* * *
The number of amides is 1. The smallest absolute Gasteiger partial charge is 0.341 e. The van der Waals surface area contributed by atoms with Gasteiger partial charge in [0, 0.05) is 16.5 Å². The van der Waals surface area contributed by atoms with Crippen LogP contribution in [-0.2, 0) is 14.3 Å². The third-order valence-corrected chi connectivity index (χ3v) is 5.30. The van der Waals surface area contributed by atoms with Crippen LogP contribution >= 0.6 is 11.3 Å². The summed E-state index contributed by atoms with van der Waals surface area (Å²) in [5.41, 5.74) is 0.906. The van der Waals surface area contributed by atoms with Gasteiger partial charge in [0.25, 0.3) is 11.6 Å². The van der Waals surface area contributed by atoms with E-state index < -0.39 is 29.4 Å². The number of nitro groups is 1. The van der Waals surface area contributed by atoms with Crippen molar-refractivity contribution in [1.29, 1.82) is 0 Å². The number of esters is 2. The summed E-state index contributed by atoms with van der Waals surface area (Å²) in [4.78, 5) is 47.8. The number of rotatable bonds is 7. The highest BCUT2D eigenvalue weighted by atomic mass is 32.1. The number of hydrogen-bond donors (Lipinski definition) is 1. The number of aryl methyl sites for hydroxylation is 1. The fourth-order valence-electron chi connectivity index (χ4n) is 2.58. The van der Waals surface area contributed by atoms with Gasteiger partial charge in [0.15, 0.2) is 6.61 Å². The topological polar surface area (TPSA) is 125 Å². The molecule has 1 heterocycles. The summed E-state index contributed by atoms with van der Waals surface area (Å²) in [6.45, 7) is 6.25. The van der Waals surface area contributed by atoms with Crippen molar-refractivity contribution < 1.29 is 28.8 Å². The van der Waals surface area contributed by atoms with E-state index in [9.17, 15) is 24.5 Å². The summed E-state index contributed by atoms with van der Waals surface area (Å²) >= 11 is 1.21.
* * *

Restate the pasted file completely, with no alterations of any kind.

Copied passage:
The number of amides is 1. The smallest absolute Gasteiger partial charge is 0.341 e. The van der Waals surface area contributed by atoms with Gasteiger partial charge in [0, 0.05) is 16.5 Å². The van der Waals surface area contributed by atoms with Crippen LogP contribution in [-0.2, 0) is 14.3 Å². The third-order valence-corrected chi connectivity index (χ3v) is 5.30. The van der Waals surface area contributed by atoms with Crippen LogP contribution >= 0.6 is 11.3 Å². The summed E-state index contributed by atoms with van der Waals surface area (Å²) in [5.41, 5.74) is 0.906. The van der Waals surface area contributed by atoms with Gasteiger partial charge in [0.25, 0.3) is 11.6 Å². The van der Waals surface area contributed by atoms with E-state index < -0.39 is 29.4 Å². The number of nitro groups is 1. The van der Waals surface area contributed by atoms with Crippen molar-refractivity contribution in [1.29, 1.82) is 0 Å². The number of esters is 2. The summed E-state index contributed by atoms with van der Waals surface area (Å²) in [4.78, 5) is 47.8. The number of rotatable bonds is 7. The highest BCUT2D eigenvalue weighted by atomic mass is 32.1. The number of hydrogen-bond donors (Lipinski definition) is 1. The number of aryl methyl sites for hydroxylation is 1. The fourth-order valence-electron chi connectivity index (χ4n) is 2.58. The van der Waals surface area contributed by atoms with Gasteiger partial charge in [0.15, 0.2) is 6.61 Å². The topological polar surface area (TPSA) is 125 Å². The molecule has 1 heterocycles. The summed E-state index contributed by atoms with van der Waals surface area (Å²) in [6.45, 7) is 6.25. The van der Waals surface area contributed by atoms with Crippen molar-refractivity contribution < 1.29 is 28.8 Å². The van der Waals surface area contributed by atoms with E-state index in [9.17, 15) is 24.5 Å². The summed E-state index contributed by atoms with van der Waals surface area (Å²) >= 11 is 1.21.